A short history of RUDENESS: MANNERS, MORALS, AND MISBEHAVIOR IN MODERN AMERICA By Mark Caldwell Picador USA 274 pp., $23
Go back to almost any time in recorded history and you're likely to find people lamenting the decay of good manners and the corresponding rise of rudeness.
One of the themes of Mark Caldwell's intermittently entertaining book "A Short History of Rudeness" is reminding us that rudeness - and the feeling that we are seeing an unprecedented amount of it - is nothing new.
As far back as 63 BC, we hear the Roman orator Cicero deploring the shortcomings of his age: "O tempora, O mores."
Cicero's word "mores" - the habits, customs, and usages of his fellow citizens - suggests a strong connection between manners and morality. But, as Caldwell takes considerable pains to remind us, good manners are not always a sign of good morals: Many a time, the rude outspokenness of an honest man has exposed the vice lurking beneath the polished surface of a politely smiling hypocrite.
"A Short History of Rudeness" is less a history of rudeness (or of manners) than a once-over-lightly survey of a few select topics, including weddings, funerals, the workplace, and the Internet, along with beliefs about child-rearing, and questions of sexism and political correctness. There is even a chapter on Martha Stewart.
Although there are indeed some amusing, colorful, if hardly unfamiliar, bits of history embedded in its chapters (e.g., in medieval times it was OK to pass gas at a banquet), Caldwell's informal survey is neither as tonic nor as much fun as one might have hoped.
Taking on easy targets, he pokes fun at everything from fish knives to some of the more extreme manifestations of modern-day political correctness. His chief anxiety seems to be that in our fear of declining civility, we might make the mistake of ceding too much authority to self-appointed guardians of morality, particularly those of the conservative persuasion.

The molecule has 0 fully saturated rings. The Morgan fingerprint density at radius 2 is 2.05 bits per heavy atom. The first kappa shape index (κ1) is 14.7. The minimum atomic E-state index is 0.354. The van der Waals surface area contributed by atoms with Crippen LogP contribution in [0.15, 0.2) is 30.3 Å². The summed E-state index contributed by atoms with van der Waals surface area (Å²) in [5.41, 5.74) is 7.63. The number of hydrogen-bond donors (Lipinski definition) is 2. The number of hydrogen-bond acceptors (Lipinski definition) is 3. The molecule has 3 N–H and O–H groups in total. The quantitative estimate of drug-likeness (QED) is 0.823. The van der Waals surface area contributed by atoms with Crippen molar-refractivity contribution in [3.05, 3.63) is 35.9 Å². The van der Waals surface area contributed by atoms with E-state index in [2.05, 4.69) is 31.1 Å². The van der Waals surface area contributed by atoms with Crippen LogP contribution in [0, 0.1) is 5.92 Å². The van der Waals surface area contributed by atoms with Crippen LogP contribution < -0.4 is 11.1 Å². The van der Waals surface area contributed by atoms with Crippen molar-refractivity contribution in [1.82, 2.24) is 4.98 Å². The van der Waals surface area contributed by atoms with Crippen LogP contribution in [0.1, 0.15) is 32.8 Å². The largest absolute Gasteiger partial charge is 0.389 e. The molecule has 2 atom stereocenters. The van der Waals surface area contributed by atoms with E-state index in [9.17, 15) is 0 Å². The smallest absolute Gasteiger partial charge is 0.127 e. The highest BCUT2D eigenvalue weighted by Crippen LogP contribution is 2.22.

He tends to dismiss any criticism of modern mores when it comes from a right-wing source, like Gertrude Himmelfarb, Allan Bloom, or John Silber, but he is prepared to take it more seriously when it comes from someone on the left, like Robert Hughes or Benjamin Spock. Caldwell notes that even Dr. Spock, the man unfairly blamed or credited for the rise of "permissiveness," by the end of his career was advising parents to watch for signs of violence and social aggression in their children.
And this is precisely the point. When 89 percent of Americans in a recent survey, as Caldwell tells us, expressed concern about the decay of civility, most of them, I'd wager, were not worried about people who use the wrong fork. And, although some perhaps were ticked off by minor things, like being addressed by one's first name by strangers, probably many more were concerned about two alarming tendencies in present-day life: unabashed selfishness and utter lack of consideration for other people.
The tennis star who has tantrums on the court; the pop-music fan who awakens an entire neighborhood with his hyper-amplified radio; the aggressive motorist who swoops from lane to lane in heavy traffic; the student who threatens a teacher; the vandals who throw rocks at cars. These are the signs of the times that folks of many political persuasions find disturbing.
Caldwell's book doesn't address these anxieties any more than it delivers the "history" promised in its title. But it is gracefully written and quite diverting. Readers who've grown a little weary of continual jeremiads on the death of decorum will enjoy looking at the subject from the more cheerful perspective offered in these pages.
*Merle Rubin reviews books regularly for the Monitor.
(c) Copyright 1999. The Christian Science Publishing Society